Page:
Trever A Lessard, Laszlo Buzas, and Bill Northfield
At the request of the authorities, an IMF team undertook a technical assistance mission to Botswana, from August 17–26, 2022, to support efforts to develop the local currency government bond market. The mission assessed the current stage of the sovereign debt market and formulated policy recommendations for each of the six building blocks included in the Guidance Note for Developing Local Currency Bond Markets.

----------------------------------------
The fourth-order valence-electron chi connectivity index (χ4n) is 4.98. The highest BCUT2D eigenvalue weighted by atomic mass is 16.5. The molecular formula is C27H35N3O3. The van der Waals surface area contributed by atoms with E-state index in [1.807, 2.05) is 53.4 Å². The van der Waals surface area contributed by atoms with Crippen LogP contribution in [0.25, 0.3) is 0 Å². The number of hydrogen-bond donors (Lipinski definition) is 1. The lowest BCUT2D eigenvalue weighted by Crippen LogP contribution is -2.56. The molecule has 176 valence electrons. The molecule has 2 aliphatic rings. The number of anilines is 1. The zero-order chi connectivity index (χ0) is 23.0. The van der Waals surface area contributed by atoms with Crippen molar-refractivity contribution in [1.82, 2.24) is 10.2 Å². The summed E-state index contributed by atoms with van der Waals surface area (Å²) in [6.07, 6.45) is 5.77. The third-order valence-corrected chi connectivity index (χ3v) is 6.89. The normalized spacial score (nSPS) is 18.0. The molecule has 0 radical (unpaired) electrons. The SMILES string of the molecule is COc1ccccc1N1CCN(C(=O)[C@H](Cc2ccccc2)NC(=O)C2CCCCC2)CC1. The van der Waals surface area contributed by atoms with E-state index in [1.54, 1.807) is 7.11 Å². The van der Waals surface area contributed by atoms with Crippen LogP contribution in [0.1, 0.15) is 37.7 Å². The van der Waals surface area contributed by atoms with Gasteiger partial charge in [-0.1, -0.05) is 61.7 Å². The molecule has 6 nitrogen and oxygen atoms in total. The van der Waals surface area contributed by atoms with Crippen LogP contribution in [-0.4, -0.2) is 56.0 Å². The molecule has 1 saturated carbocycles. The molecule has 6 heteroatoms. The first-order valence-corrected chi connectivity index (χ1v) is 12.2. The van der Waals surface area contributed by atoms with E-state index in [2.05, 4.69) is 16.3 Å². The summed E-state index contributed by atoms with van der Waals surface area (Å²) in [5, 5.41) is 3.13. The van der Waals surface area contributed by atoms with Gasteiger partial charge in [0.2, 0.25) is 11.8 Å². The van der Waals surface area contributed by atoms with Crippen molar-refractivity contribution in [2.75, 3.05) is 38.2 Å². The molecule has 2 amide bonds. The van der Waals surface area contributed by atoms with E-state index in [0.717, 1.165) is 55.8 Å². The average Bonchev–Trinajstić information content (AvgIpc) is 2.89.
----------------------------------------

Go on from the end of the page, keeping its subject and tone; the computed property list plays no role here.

The International Monetary Fund (IMF) analyzed the retail payments markets of Jordan to identify pain points that retail Central Bank Digital Currency (rCBDC) could address. Retail payment systems in Jordan are highly integrated, enabling customers to make interoperable transactions between banks and non-bank Payment Service Providers (PSPs).1 The country’s cross-border remittance market is competitive, but may benefit from the reduced transactions cost associated with rCBDC. Despite generally accessible and appropriate product offerings and an enabling environment, various barriers prevent customers from extensively using digital means of payment. rCBDC might create an opportunity to overcome these barriers, thus making a cross-border rCBDC worth consideration. However, the Central Bank of Jordan (CBJ) should rigorously evaluate benefits against risks and costs before forging ahead. Meanwhile, the CBJ should develop capacity to address technology, cybersecurity, financial integrity, and legal issues.